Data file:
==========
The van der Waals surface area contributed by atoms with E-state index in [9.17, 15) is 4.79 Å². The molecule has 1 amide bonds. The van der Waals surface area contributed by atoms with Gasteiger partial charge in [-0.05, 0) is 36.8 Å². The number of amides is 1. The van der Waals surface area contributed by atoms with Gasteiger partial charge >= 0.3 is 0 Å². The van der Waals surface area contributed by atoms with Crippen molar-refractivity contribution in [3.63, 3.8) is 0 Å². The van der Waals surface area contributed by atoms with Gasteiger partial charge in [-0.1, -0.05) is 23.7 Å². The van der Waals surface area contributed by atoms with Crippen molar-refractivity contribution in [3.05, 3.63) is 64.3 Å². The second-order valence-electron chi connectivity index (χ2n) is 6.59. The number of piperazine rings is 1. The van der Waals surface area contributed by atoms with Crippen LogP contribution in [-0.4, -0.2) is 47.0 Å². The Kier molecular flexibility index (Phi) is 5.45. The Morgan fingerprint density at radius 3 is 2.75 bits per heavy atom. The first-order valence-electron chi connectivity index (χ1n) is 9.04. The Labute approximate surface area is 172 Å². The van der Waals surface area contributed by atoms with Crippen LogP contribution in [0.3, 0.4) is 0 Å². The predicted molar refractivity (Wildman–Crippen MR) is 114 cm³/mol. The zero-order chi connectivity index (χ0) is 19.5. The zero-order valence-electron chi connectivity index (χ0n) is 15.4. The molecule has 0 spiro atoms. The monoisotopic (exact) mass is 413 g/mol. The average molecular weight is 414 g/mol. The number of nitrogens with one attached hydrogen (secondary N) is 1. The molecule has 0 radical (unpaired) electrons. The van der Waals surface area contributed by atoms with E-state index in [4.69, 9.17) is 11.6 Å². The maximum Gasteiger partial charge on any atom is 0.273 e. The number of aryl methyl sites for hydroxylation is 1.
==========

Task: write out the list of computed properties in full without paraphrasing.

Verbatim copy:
The van der Waals surface area contributed by atoms with E-state index in [9.17, 15) is 4.79 Å². The molecule has 1 amide bonds. The van der Waals surface area contributed by atoms with Gasteiger partial charge in [-0.05, 0) is 36.8 Å². The number of amides is 1. The van der Waals surface area contributed by atoms with Gasteiger partial charge >= 0.3 is 0 Å². The van der Waals surface area contributed by atoms with Crippen molar-refractivity contribution in [3.63, 3.8) is 0 Å². The van der Waals surface area contributed by atoms with Gasteiger partial charge in [-0.1, -0.05) is 23.7 Å². The van der Waals surface area contributed by atoms with Crippen molar-refractivity contribution in [3.05, 3.63) is 64.3 Å². The second-order valence-electron chi connectivity index (χ2n) is 6.59. The number of piperazine rings is 1. The van der Waals surface area contributed by atoms with Crippen LogP contribution in [-0.4, -0.2) is 47.0 Å². The Kier molecular flexibility index (Phi) is 5.45. The Morgan fingerprint density at radius 3 is 2.75 bits per heavy atom. The first-order valence-electron chi connectivity index (χ1n) is 9.04. The Labute approximate surface area is 172 Å². The van der Waals surface area contributed by atoms with Crippen LogP contribution in [0.3, 0.4) is 0 Å². The predicted molar refractivity (Wildman–Crippen MR) is 114 cm³/mol. The zero-order chi connectivity index (χ0) is 19.5. The zero-order valence-electron chi connectivity index (χ0n) is 15.4. The molecule has 0 spiro atoms. The monoisotopic (exact) mass is 413 g/mol. The average molecular weight is 414 g/mol. The number of nitrogens with one attached hydrogen (secondary N) is 1. The molecule has 0 radical (unpaired) electrons. The van der Waals surface area contributed by atoms with E-state index in [4.69, 9.17) is 11.6 Å². The maximum Gasteiger partial charge on any atom is 0.273 e. The number of aryl methyl sites for hydroxylation is 1.